The State Department is planning to award $496,000 in taxpayer funds to help female weavers in the Southeast Asian nation of Timor-Leste.

The goal of the grant, titled, “Women Weaving a Better Future through Better Business,” is to advance “economic empowerment for women and girls” so they will “avoid abusive relationships, stay in school, become economically self-sufficient, contribute to the evolving economy of Timor-Leste, and promote cultural traditions of Timor-Leste through the modernization of marketing strategies and development of collectives for traditional tapestries.”

The U.S. Embassy in Dili, Timor-Leste announced the funding opportunity for a new program with the goal of helping “female artisans develop a sustainable business collective, access international markets, and increase revenue.”

“Independent for just over ten years, Timor-Leste is confronting many challenges as a new nation. Among these, some of the most difficult are endemic rates of gender-based violence, limited economic opportunity, and pressures for girls to terminate education early,” the embassy noted on its website.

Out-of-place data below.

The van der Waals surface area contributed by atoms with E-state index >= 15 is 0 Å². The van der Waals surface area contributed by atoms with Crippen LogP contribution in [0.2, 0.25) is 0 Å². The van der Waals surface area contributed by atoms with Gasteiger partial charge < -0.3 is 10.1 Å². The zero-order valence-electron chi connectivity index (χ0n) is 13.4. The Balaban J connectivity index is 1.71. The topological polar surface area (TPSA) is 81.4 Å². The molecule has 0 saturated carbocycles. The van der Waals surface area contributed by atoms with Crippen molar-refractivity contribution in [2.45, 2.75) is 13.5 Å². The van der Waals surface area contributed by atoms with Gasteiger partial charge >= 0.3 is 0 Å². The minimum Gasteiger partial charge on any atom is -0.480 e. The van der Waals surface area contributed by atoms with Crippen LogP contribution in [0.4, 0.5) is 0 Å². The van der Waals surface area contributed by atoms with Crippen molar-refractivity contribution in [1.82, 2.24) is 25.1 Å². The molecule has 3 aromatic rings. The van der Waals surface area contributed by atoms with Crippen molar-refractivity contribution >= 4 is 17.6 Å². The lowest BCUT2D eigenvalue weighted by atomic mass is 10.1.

In the largely male-dominated culture, “incidents of rape and incest have disproportionately affected school-age girls, forcing them to leave school early,” the embassy noted.

“Teen pregnancies are met with pressure from communities to quit school and marry — often resulting in girls marrying their abusers,” it added. More than 50 percent of women report partner abuse at least once in their lifetime.

“Women are generally restricted from participating in much formal economic work. Instead, they are expected to stay at home and tend to the family. As a result, women often lack resources to leave abusive relationships,” the embassy stated.